Knight: Hallwas Liberal Arts Lecture
August 31, 2010
MACOMB/MOLINE, IL – Bill Knight, an award-winning journalist, professor and deputy director of the journalism program at Western Illinois University, will present the Eighth Annual John Hallwas Liberal Arts Lecture, sponsored by the College of Arts and Sciences, at 7 p.m. Tuesday, Sept. 7 in the University Union Grand Ballroom at WIU-Macomb and at 3 p.m. Wednesday, Sept. 8 in Room 102-AB at WIU-Quad Cities.
Knight's topic is: "I Read the News Today – Oh, Boy: Journalism, Empathy and the Liberal Arts."
"The Liberal Arts Lecture focuses on educational challenges that face WIU and our country, as seen through the lens of personal experience," said Hallwas, who presented the inaugural lecture in September 2003. "It reminds us, at the outset of every academic year, that real education is not merely acquired skills or useful information but an open-ended process of inner growth, which is indispensable in our time of rapid change, cultural complexity, social conflict and spiritual anxiety."
Knight, who has been teaching at Western Illinois since 1991, remains an active columnist, radio commentator and author. He writes twice-weekly columns for newspapers in Pekin, Peoria, Monmouth, Galesburg, Kewanee and Macomb. He is the author of the 2003 "Video Almanac" and "Fair Comment: Essays on the Air," and he is a featured weekly commentator on Western's Tri States Public Radio.
This June, Knight was named one of a "Golden Dozen" by the International Society of Weekly Newspaper Editors (ISWNE) at its annual conference for his May 2009 opinion piece on moving Guantanamo Bay detainees to Illinois. The op-ed, "Illinois Can Handle Detainees," commented on moving nearly 250 Guantanamo Bay terror suspects to Illinois. The article was published more than five months before the government began looking at the Thomson Correctional Center in Carroll County.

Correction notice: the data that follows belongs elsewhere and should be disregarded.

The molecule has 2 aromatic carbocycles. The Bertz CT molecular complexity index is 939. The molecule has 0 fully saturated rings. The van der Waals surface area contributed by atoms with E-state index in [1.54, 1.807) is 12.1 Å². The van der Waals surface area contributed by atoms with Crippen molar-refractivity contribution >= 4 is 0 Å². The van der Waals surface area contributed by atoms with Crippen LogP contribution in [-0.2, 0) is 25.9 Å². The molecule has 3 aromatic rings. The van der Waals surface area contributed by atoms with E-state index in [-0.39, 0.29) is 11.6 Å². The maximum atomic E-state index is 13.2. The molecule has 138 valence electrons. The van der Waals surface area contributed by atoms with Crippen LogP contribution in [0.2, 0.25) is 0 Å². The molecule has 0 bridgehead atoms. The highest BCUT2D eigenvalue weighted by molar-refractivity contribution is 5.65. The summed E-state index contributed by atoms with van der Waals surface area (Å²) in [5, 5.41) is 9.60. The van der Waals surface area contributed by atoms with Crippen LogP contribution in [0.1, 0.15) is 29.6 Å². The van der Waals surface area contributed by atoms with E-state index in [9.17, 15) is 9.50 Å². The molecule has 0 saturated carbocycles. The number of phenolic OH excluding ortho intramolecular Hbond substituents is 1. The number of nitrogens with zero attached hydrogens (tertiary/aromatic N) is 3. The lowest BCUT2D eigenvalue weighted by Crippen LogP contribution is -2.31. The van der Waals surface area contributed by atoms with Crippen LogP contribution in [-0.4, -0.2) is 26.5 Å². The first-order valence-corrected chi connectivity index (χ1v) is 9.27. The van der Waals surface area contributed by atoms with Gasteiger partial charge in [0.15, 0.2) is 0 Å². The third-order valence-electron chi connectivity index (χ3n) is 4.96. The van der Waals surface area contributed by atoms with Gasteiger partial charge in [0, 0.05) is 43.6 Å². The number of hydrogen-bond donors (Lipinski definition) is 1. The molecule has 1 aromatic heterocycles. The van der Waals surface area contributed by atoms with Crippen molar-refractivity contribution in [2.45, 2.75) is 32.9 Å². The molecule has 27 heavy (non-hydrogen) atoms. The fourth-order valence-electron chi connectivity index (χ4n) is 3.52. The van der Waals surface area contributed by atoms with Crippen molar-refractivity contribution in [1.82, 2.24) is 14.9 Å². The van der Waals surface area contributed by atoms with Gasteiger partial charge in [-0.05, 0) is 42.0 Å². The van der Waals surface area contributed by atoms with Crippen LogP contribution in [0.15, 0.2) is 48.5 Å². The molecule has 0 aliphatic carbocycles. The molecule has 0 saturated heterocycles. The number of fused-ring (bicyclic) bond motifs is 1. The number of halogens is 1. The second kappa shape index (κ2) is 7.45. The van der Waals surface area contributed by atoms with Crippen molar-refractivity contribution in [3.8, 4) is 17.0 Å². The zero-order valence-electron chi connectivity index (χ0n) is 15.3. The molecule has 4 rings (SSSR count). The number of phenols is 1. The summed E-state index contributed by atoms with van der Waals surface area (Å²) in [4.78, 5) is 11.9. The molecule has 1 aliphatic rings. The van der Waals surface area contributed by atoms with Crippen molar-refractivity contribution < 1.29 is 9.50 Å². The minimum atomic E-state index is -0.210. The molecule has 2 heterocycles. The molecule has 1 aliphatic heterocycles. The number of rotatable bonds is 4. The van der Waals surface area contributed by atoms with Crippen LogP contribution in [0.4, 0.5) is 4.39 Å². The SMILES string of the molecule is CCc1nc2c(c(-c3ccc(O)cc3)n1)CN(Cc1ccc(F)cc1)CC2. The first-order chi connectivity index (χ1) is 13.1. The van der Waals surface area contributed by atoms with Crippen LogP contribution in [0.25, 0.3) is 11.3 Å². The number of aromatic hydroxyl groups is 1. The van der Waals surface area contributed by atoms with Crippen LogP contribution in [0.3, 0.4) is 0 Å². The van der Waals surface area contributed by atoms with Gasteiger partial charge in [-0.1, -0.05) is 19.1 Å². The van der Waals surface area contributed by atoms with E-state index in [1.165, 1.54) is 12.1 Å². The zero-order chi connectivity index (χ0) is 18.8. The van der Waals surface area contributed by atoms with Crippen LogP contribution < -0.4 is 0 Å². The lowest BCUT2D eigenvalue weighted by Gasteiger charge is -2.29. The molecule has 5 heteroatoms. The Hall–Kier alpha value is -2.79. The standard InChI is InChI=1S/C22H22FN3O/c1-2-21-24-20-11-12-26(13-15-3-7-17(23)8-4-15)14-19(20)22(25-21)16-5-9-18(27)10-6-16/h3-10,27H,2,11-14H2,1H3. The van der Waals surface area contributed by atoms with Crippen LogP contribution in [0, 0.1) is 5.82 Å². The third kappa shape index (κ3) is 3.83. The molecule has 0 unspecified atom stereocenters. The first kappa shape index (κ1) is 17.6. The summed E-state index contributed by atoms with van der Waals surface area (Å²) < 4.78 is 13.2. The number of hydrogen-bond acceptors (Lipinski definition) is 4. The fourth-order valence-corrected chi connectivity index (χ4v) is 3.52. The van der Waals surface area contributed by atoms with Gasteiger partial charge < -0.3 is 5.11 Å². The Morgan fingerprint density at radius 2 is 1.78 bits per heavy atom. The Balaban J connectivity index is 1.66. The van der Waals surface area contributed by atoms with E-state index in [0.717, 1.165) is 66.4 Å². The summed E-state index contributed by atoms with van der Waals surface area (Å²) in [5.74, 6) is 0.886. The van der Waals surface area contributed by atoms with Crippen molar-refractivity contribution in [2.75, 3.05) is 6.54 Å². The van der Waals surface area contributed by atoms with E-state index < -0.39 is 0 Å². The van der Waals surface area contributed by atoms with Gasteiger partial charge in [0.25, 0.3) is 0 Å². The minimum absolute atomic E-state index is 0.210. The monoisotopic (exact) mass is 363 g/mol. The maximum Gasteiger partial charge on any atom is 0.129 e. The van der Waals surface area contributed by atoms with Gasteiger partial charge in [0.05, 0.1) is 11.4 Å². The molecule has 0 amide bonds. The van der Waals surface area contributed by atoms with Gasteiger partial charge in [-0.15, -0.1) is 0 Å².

"We have a history of safely handling enemies sworn to destroy our nation," Knight wrote, recalling Fulton County's Camp Ellis, which during World War II housed nearly 5,000 Nazi prisoners of war.
His writing also has won awards from the Illinois Associated Press (Best Commentary), the Illinois Press Association (Business Reporting), the International Labor Communications Association (Best Column) and the Suburban Newspapers Association of America (Best Sports Writing).
A graduate of Carthage (IL) High School (1967), WIU (1971) and the University of Illinois-Springfield (1982), Knight's newest books are "Horse Shoe Bottoms" (2008), a 1930s novel by west-central Illinois journalist and activist Tom Tippett, for which Knight wrote the biographical introduction and edited; and "Rick Johnson Reader: Tin Cans, Squeems and Thud Pies" (2007), a collection of rock criticism, essays on popular culture and zany screeds by Johnson, the late Creem magazine writer who had attended WIU. Knight also is the editor of Western's College of Arts and Science's magazine "Focus," which is published twice yearly since Spring 2005.
College of Arts and Sciences Dean Susan Martinelli-Fernandez said: "We are very much indebted to Dr. John Hallwas, our first Liberal Arts Lecture speaker, Western's well-known scholar of regional history and the most widely published author in Western's history. For more than 30 years, Dr. Hallwas has brought historical and cultural insights to the people of Illinois through a breadth of publications, lectures and workshops focused on literature, history, community life, environmental thought and creative nonfiction. In an 'On Community' article published in the McDonough County Voice on Aug. 21, Dr. Hallwas discussed the connections between self-knowledge, commitment and vocational choice, emphasizing the Latin roots of vocation, meaning 'to call'. We thank John for answering his call as a champion of liberal arts education."
Past lecturers in the series have included Dr. John Hallwas (2003), Dr. Charles Helm (2004), Dr. Karen Mann (2005), Dr. Tracy Knight (2006), President Al Goldfarb (2007), Dr. Rick Hardy (2008), and Dr. Iraj Kalantari (2009). The John Hallwas Lecture, which is open free to the public, is designated as a First Year Experience (FYE) event for Western Illinois University students.